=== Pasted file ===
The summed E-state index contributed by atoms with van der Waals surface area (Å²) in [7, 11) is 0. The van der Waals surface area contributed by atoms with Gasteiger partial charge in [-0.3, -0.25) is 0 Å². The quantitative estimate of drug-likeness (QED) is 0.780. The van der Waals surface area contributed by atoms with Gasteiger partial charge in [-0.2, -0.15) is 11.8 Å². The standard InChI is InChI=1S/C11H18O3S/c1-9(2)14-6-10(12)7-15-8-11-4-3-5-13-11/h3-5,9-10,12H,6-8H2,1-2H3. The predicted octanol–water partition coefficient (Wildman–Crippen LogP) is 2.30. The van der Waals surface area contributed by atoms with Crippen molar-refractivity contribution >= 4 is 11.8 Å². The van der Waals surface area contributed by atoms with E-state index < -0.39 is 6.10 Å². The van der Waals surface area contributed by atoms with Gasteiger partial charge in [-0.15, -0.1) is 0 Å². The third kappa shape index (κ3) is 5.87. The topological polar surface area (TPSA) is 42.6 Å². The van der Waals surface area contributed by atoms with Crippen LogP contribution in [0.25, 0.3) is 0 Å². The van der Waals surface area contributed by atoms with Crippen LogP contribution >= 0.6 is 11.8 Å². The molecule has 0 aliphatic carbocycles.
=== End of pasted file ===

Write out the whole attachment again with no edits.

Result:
The summed E-state index contributed by atoms with van der Waals surface area (Å²) in [7, 11) is 0. The van der Waals surface area contributed by atoms with Gasteiger partial charge in [-0.3, -0.25) is 0 Å². The quantitative estimate of drug-likeness (QED) is 0.780. The van der Waals surface area contributed by atoms with Gasteiger partial charge in [-0.2, -0.15) is 11.8 Å². The standard InChI is InChI=1S/C11H18O3S/c1-9(2)14-6-10(12)7-15-8-11-4-3-5-13-11/h3-5,9-10,12H,6-8H2,1-2H3. The predicted octanol–water partition coefficient (Wildman–Crippen LogP) is 2.30. The van der Waals surface area contributed by atoms with Crippen molar-refractivity contribution >= 4 is 11.8 Å². The van der Waals surface area contributed by atoms with E-state index < -0.39 is 6.10 Å². The van der Waals surface area contributed by atoms with Gasteiger partial charge in [-0.15, -0.1) is 0 Å². The third kappa shape index (κ3) is 5.87. The topological polar surface area (TPSA) is 42.6 Å². The van der Waals surface area contributed by atoms with Crippen LogP contribution in [0.25, 0.3) is 0 Å². The van der Waals surface area contributed by atoms with Crippen LogP contribution >= 0.6 is 11.8 Å². The molecule has 0 aliphatic carbocycles.